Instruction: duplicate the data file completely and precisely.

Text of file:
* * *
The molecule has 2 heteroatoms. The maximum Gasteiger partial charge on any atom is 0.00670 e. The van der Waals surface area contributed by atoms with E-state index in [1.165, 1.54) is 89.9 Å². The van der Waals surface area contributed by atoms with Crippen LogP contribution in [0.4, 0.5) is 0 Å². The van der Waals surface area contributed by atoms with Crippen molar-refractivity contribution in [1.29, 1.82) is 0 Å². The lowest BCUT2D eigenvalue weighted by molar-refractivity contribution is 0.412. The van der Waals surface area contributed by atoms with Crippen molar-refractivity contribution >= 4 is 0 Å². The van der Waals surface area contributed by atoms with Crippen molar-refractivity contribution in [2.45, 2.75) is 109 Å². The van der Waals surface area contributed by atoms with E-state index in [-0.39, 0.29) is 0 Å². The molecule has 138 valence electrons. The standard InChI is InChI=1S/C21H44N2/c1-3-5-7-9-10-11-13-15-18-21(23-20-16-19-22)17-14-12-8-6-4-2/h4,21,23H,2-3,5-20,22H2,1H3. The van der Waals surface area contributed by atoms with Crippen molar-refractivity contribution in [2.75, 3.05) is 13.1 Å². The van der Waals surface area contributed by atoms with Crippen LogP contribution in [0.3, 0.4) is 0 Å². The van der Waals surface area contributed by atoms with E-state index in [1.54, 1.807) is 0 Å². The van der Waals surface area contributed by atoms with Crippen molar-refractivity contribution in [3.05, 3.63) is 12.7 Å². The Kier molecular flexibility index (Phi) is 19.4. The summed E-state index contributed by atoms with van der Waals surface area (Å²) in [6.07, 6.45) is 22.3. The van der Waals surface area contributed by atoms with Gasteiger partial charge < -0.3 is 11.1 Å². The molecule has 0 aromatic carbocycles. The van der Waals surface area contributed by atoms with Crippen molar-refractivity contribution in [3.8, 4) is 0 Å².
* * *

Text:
The molecule has 2 heteroatoms. The maximum Gasteiger partial charge on any atom is 0.00670 e. The van der Waals surface area contributed by atoms with E-state index in [1.165, 1.54) is 89.9 Å². The van der Waals surface area contributed by atoms with Crippen LogP contribution in [0.4, 0.5) is 0 Å². The van der Waals surface area contributed by atoms with Crippen molar-refractivity contribution in [1.29, 1.82) is 0 Å². The lowest BCUT2D eigenvalue weighted by molar-refractivity contribution is 0.412. The van der Waals surface area contributed by atoms with Crippen molar-refractivity contribution >= 4 is 0 Å². The van der Waals surface area contributed by atoms with Crippen molar-refractivity contribution in [2.45, 2.75) is 109 Å². The van der Waals surface area contributed by atoms with E-state index in [-0.39, 0.29) is 0 Å². The molecule has 138 valence electrons. The standard InChI is InChI=1S/C21H44N2/c1-3-5-7-9-10-11-13-15-18-21(23-20-16-19-22)17-14-12-8-6-4-2/h4,21,23H,2-3,5-20,22H2,1H3. The van der Waals surface area contributed by atoms with Crippen molar-refractivity contribution in [2.75, 3.05) is 13.1 Å². The van der Waals surface area contributed by atoms with Crippen LogP contribution in [0.3, 0.4) is 0 Å². The van der Waals surface area contributed by atoms with E-state index in [1.54, 1.807) is 0 Å². The van der Waals surface area contributed by atoms with Crippen molar-refractivity contribution in [3.05, 3.63) is 12.7 Å². The Kier molecular flexibility index (Phi) is 19.4. The summed E-state index contributed by atoms with van der Waals surface area (Å²) in [6.07, 6.45) is 22.3. The van der Waals surface area contributed by atoms with Gasteiger partial charge < -0.3 is 11.1 Å². The molecule has 0 aromatic carbocycles. The van der Waals surface area contributed by atoms with Crippen molar-refractivity contribution in [3.8, 4) is 0 Å².